The residents of Manhattan’s Upper East Side sleep and wake every day to the din of sirens. This part of town is home to Mount Sinai, one of the city’s largest hospital systems.
Here, everything is being pushed to the limit: There are beds in hallways, lobbies and tents that were laid out in the park outside the hospital. Many units have been converted into ICUs.
The hospital’s laboratories are working day and night to find a cure and a vaccine for a virus that no one knows much about.
At the heart of these undertakings is the president of the Mount Sinai Health Network, Dr. Arthur Klein.
Managing a system that comprises eight hospitals, 9,000 doctors and 44,000 employees keeps this man’s nose to the grindstone, with a laser focus on the extensive daily data. There is simply no room for emotions.
“When you send a young person to war, the soldiers go to that war zone and they’re in the war. When they come home, theoretically, they’ve left the war behind them and they’re home,” Klein told Arab News.
“In this pandemic, your nurses and doctors aren’t only in a war when they’re in the hospital; they’re bringing that war home, and with it the potential of infecting their families. This is like nothing else anyone has ever experienced before.”
A new shipment of masks, protective gear and ventilators has just landed from China and is on its way to Mount Sinai.
“We’ve leaned upon all our supply chain channels to make sure we have adequate protective gear for patients and staff,” said Klein.
But elsewhere in the wealthiest and most medically advanced nation, nurses have been decrying the massive shortages of personal protective equipment (PPE) and rationing of ventilators.
In most hospitals, supplies are being guarded. The N95 masks are kept in a special area, access to which has to go through many channels. “It’s almost like being issued a gun,” Hammouri said.
Thousands of medical workers have fallen ill, pulled from the frontline just when they are needed the most. More than 50 have died nationwide.
“Mount Sinai got a Warren Buffett jet to fly to China to get a shipment of masks. It’s a hospital for the wealthy. It has deep connections, and is able to pull strings and get things done,” Hammouri said.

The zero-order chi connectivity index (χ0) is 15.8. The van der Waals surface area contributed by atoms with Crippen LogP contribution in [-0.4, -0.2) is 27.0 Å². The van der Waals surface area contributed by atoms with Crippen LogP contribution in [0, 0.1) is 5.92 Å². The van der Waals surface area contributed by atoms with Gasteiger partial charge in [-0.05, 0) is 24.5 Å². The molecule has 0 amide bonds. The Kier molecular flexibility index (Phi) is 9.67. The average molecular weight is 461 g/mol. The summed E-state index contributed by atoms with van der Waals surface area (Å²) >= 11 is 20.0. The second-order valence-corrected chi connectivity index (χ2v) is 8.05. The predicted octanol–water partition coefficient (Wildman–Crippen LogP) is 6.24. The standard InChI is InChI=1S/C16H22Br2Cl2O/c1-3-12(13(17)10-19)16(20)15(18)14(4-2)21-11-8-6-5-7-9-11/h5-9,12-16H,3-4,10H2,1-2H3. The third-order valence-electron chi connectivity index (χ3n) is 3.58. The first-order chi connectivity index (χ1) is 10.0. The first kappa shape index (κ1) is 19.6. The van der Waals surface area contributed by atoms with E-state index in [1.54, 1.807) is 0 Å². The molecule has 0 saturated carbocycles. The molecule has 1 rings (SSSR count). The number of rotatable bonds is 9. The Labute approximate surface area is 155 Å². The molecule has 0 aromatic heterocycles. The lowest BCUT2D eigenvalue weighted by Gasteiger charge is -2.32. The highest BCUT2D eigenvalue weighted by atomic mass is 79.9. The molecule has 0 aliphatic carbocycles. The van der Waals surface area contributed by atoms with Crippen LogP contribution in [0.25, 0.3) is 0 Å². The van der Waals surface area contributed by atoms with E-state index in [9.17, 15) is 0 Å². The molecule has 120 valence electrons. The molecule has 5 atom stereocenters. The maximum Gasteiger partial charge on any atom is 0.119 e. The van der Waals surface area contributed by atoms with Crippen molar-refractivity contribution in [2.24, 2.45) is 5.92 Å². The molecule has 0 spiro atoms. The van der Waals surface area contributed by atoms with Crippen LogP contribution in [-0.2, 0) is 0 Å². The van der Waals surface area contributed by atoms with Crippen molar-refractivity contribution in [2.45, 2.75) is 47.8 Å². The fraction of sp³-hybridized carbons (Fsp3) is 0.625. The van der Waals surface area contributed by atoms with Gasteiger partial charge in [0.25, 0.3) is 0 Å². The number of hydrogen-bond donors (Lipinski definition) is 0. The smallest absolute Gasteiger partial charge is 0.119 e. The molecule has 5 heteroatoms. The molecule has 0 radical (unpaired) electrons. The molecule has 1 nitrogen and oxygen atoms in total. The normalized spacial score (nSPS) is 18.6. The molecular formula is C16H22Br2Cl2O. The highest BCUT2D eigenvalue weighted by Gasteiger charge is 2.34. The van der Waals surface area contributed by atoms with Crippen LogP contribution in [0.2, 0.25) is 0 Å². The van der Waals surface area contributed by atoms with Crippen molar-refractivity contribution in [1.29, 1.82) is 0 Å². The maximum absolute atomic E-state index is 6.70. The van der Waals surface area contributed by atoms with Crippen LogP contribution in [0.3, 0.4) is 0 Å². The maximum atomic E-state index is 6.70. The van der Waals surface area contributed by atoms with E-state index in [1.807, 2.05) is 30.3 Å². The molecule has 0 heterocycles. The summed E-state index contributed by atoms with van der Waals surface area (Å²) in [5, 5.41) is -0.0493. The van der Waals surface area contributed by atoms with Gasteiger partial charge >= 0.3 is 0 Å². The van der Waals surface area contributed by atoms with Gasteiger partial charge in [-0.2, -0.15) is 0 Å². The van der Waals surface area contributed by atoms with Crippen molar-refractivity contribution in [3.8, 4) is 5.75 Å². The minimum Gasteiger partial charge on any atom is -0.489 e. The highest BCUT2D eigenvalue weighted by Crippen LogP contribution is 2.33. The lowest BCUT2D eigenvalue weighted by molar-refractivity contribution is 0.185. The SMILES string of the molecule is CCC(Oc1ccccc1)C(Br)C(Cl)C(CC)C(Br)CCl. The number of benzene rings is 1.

“But look at the city hospitals, or those located in poorer areas where African Americans or the Hassidic communities live. Most don’t have enough drugs to keep patients intubated or sedated. They’re three times overcapacity, so overrun they’ve had workers walk out of their jobs.”
Hammouri, who hails from Jordan, added: “Most of the medical workers here are immigrants, especially Arabs, who try to hide it and blend in. I can only tell from people’s accents, or if they whisper something in Arabic to each other.”
He said: “Those are the ones caring for people in this country at this crucial moment. Contrast that with all the anti-immigrant rhetoric going on.”
In the afternoon, on his way back home, something was different in his voice — some optimism that was not there in the morning.
“Before I volunteered, I felt like a fake doctor. Today I was there, helping patients,” he said. “Their nods and smiles made me remember that I came into medicine for this: To help. I did that today, and it energized me to be a small cog in the wheel.”
But back home, he can see from his window the string of ambulances and firefighters crowding outside the entrance of Woodhull hospital. It is a reminder that this Groundhog Day reality is still far from over.